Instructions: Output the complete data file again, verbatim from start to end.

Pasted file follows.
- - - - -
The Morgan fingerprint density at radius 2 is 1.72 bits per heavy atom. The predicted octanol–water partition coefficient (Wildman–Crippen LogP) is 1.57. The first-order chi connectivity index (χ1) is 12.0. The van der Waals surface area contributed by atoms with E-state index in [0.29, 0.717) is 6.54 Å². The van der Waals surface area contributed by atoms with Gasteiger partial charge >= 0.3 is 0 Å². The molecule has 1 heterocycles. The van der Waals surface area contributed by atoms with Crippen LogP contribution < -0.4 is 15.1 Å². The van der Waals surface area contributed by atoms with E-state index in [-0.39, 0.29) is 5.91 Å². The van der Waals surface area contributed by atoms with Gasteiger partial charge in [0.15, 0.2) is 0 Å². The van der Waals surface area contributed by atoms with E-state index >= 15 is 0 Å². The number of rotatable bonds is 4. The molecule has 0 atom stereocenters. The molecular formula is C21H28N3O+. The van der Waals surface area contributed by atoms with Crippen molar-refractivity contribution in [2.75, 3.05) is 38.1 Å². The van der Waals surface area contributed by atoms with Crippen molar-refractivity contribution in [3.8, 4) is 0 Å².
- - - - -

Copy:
The Morgan fingerprint density at radius 2 is 1.72 bits per heavy atom. The predicted octanol–water partition coefficient (Wildman–Crippen LogP) is 1.57. The first-order chi connectivity index (χ1) is 12.0. The van der Waals surface area contributed by atoms with E-state index in [0.29, 0.717) is 6.54 Å². The van der Waals surface area contributed by atoms with Gasteiger partial charge >= 0.3 is 0 Å². The molecule has 1 heterocycles. The van der Waals surface area contributed by atoms with Crippen LogP contribution < -0.4 is 15.1 Å². The van der Waals surface area contributed by atoms with E-state index in [-0.39, 0.29) is 5.91 Å². The van der Waals surface area contributed by atoms with Gasteiger partial charge in [0.15, 0.2) is 0 Å². The van der Waals surface area contributed by atoms with E-state index >= 15 is 0 Å². The number of rotatable bonds is 4. The molecule has 0 atom stereocenters. The molecular formula is C21H28N3O+. The van der Waals surface area contributed by atoms with Crippen molar-refractivity contribution in [2.75, 3.05) is 38.1 Å². The van der Waals surface area contributed by atoms with Crippen molar-refractivity contribution in [3.8, 4) is 0 Å².